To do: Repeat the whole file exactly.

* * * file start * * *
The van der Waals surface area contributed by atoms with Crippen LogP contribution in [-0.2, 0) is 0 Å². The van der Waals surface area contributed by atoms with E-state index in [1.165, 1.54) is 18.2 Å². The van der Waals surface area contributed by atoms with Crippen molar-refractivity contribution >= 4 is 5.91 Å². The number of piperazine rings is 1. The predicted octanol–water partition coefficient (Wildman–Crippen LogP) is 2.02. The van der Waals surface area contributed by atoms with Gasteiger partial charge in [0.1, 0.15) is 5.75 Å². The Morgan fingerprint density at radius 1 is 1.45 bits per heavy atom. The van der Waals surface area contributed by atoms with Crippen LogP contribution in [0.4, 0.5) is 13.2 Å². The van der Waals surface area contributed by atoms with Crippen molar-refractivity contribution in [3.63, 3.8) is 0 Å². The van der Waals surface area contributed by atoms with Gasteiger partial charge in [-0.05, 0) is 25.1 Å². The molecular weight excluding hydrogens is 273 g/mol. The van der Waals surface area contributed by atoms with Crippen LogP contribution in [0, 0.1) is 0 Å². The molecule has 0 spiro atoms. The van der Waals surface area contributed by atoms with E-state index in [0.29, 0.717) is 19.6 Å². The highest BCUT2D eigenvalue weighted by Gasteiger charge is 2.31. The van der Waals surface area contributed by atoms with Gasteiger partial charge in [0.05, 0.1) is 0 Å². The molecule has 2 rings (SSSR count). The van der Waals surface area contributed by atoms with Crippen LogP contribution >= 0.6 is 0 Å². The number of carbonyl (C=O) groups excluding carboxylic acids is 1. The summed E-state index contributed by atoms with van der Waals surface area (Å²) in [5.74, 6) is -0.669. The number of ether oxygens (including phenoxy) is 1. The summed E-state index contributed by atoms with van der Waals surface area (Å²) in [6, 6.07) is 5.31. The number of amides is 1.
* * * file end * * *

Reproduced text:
The van der Waals surface area contributed by atoms with Crippen LogP contribution in [-0.2, 0) is 0 Å². The van der Waals surface area contributed by atoms with E-state index in [1.165, 1.54) is 18.2 Å². The van der Waals surface area contributed by atoms with Crippen molar-refractivity contribution >= 4 is 5.91 Å². The number of piperazine rings is 1. The predicted octanol–water partition coefficient (Wildman–Crippen LogP) is 2.02. The van der Waals surface area contributed by atoms with Gasteiger partial charge in [0.1, 0.15) is 5.75 Å². The Morgan fingerprint density at radius 1 is 1.45 bits per heavy atom. The van der Waals surface area contributed by atoms with Crippen LogP contribution in [0.4, 0.5) is 13.2 Å². The van der Waals surface area contributed by atoms with Crippen molar-refractivity contribution in [3.63, 3.8) is 0 Å². The van der Waals surface area contributed by atoms with Gasteiger partial charge in [-0.05, 0) is 25.1 Å². The molecular weight excluding hydrogens is 273 g/mol. The van der Waals surface area contributed by atoms with Crippen LogP contribution in [0, 0.1) is 0 Å². The molecule has 0 spiro atoms. The van der Waals surface area contributed by atoms with E-state index in [0.29, 0.717) is 19.6 Å². The highest BCUT2D eigenvalue weighted by Gasteiger charge is 2.31. The van der Waals surface area contributed by atoms with Gasteiger partial charge in [0.05, 0.1) is 0 Å². The molecule has 2 rings (SSSR count). The van der Waals surface area contributed by atoms with Crippen LogP contribution >= 0.6 is 0 Å². The number of carbonyl (C=O) groups excluding carboxylic acids is 1. The summed E-state index contributed by atoms with van der Waals surface area (Å²) in [5.74, 6) is -0.669. The number of ether oxygens (including phenoxy) is 1. The summed E-state index contributed by atoms with van der Waals surface area (Å²) in [6, 6.07) is 5.31. The number of amides is 1.